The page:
Major Owen: ". . . a man, brave, generous, and of sterling integrity."
"the valley of perennial spring"
"Fort Owen—Flathead Village"
by John Mix Stanley (1814-1872)
Plate " (ca. 1854)2
Original size, 9 by 5.7 inches
Fort Owen is in the distance just above the head of the Indian on horseback. It was not officially a military fort, and thus was not protected by soldiers. However, like all trading establishments in the far west in the mid-19th century, it was built for defense (see Figure 9). Although Blackfeet war parties harassed and killed some of the Flathead (i.e., Bitterroot Salish) people camped nearby, they never attacked Fort Owen.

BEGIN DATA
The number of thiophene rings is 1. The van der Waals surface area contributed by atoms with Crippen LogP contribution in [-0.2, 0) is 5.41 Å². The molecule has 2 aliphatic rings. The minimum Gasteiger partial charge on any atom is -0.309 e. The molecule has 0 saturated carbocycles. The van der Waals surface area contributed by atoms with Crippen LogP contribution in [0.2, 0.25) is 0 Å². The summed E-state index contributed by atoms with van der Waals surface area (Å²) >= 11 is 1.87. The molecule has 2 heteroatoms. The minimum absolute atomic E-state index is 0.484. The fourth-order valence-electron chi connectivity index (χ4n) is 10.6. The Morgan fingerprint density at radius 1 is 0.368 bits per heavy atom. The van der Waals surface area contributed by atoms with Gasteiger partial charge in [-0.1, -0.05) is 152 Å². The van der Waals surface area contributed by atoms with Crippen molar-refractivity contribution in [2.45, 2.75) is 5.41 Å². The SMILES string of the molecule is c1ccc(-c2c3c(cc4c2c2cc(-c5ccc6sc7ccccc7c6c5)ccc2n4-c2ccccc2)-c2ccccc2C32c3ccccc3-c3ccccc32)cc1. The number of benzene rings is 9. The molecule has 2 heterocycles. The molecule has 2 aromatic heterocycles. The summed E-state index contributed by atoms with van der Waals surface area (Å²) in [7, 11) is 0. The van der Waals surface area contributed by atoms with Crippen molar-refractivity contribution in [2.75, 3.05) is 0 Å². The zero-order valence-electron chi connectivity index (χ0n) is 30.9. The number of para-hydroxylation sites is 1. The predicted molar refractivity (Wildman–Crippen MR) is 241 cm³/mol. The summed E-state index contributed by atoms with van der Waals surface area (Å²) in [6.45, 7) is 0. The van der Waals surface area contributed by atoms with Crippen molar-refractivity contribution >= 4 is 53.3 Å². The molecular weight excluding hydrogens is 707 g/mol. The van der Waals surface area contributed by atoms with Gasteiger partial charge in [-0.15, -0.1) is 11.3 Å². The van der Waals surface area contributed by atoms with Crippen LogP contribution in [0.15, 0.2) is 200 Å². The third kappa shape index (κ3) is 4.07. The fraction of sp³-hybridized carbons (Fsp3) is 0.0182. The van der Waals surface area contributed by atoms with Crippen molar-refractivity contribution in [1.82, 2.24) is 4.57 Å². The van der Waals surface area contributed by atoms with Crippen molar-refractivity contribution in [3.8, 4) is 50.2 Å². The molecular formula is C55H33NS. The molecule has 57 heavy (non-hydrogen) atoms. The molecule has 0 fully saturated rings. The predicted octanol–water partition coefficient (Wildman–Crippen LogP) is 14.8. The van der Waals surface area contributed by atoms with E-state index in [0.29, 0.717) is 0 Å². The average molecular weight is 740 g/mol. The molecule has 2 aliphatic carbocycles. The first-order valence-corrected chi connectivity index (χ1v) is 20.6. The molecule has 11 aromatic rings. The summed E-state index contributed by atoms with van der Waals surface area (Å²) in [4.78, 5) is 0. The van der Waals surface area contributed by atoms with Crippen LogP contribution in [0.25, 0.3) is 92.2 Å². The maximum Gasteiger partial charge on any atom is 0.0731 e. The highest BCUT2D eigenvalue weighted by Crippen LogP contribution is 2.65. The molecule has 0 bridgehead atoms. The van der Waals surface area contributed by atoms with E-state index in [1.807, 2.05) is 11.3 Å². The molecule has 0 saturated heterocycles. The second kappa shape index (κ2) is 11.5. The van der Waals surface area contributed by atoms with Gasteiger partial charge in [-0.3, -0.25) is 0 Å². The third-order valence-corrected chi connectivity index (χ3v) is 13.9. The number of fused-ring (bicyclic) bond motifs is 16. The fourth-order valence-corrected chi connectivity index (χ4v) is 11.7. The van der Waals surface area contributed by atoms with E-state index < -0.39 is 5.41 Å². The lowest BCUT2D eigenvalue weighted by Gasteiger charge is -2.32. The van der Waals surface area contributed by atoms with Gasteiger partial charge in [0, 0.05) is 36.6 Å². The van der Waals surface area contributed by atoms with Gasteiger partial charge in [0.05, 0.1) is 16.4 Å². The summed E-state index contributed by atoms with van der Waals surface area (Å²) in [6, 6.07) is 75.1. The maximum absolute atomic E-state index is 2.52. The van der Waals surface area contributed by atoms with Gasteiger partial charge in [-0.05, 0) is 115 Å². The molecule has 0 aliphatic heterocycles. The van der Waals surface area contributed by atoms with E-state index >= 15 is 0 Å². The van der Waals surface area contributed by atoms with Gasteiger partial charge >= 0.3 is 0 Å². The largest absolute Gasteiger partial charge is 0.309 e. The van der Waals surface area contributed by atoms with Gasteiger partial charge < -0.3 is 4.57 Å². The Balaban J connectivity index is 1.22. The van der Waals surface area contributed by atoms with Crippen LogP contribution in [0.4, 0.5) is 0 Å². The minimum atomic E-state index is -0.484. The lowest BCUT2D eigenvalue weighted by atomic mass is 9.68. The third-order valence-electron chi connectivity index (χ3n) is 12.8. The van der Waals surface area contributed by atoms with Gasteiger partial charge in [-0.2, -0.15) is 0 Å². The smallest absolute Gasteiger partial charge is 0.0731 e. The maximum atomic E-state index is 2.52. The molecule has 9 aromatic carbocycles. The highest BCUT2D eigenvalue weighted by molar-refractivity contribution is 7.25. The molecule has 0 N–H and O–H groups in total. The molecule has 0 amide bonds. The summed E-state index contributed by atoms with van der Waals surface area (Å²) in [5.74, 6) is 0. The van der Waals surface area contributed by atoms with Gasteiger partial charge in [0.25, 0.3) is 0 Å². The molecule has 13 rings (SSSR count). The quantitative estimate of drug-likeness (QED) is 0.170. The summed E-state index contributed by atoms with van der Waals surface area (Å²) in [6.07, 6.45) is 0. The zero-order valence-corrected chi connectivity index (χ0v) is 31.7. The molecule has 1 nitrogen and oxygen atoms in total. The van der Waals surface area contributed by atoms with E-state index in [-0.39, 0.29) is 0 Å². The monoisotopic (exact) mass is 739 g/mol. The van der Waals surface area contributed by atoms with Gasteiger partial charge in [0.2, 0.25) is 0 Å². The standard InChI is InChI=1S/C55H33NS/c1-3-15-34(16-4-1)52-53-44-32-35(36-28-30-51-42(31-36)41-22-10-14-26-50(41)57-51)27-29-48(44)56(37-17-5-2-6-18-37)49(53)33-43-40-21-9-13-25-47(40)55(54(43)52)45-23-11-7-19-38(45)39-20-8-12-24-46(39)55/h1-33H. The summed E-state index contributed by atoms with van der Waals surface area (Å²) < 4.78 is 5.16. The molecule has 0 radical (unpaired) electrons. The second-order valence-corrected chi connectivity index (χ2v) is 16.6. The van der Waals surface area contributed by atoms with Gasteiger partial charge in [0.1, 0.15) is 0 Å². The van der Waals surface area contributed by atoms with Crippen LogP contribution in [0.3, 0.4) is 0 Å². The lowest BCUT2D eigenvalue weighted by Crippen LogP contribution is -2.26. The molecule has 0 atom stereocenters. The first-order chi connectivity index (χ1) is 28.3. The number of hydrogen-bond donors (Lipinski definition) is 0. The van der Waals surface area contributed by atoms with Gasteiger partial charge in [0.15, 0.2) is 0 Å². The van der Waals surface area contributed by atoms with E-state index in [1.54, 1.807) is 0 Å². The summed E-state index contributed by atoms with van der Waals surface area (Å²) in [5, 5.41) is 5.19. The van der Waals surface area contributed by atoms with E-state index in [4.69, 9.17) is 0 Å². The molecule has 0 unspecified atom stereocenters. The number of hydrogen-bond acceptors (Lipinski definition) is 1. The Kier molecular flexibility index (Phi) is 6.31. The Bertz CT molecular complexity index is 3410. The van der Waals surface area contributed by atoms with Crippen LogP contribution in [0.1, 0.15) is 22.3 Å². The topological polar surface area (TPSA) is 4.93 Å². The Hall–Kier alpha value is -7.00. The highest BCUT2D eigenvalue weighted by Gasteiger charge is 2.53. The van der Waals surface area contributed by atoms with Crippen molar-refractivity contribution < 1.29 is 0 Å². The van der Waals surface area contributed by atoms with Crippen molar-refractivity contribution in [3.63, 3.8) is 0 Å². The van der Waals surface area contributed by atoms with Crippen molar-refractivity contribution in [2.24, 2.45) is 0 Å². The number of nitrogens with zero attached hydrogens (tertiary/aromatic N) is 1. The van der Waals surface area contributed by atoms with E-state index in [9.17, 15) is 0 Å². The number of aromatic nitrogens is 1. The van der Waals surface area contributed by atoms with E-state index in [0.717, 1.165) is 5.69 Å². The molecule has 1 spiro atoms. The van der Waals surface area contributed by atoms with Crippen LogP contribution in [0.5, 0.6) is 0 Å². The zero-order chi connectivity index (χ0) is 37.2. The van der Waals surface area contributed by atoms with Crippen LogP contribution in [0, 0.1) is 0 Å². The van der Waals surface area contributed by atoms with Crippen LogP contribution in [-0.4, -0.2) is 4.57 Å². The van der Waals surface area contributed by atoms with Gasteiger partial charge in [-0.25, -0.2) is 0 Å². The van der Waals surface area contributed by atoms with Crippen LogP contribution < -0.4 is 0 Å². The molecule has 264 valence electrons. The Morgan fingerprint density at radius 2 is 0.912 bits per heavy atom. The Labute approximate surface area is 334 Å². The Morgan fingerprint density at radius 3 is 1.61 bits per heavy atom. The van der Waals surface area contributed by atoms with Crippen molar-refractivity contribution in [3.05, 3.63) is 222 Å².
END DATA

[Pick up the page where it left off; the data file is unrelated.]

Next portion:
In the fall of 1850 a 32-year-old former army sutler from Pennsylvania named John Owen arrived in the valley of the Bitterroot River with his common-law Shoshone wife, Nancy. They made the harrowing journey by ox-cart from Fort Hall, on the Snake River near present-day Pocatello, Idaho. Having heard of the varied attractions of the Bitterroot Valley—which the men of Isaac Stevens's western railroad survey were soon to characterize as "the valley of perennial spring"1—and bearing in mind its potential importance as a crossroads in western travel as well as the potential to capitalize on trade with Indians and emigrants, Owen paid $250, cash, for the physical remains of St. Mary's Mission, which, as we shall soon learn, had opened in 1841 and closed nine years later. Immediately Owen began developing his property into what was to become, for a short time, one of the most important commercial centers in the Northwest. He named his stoutly palisaded trading post Fort Owen.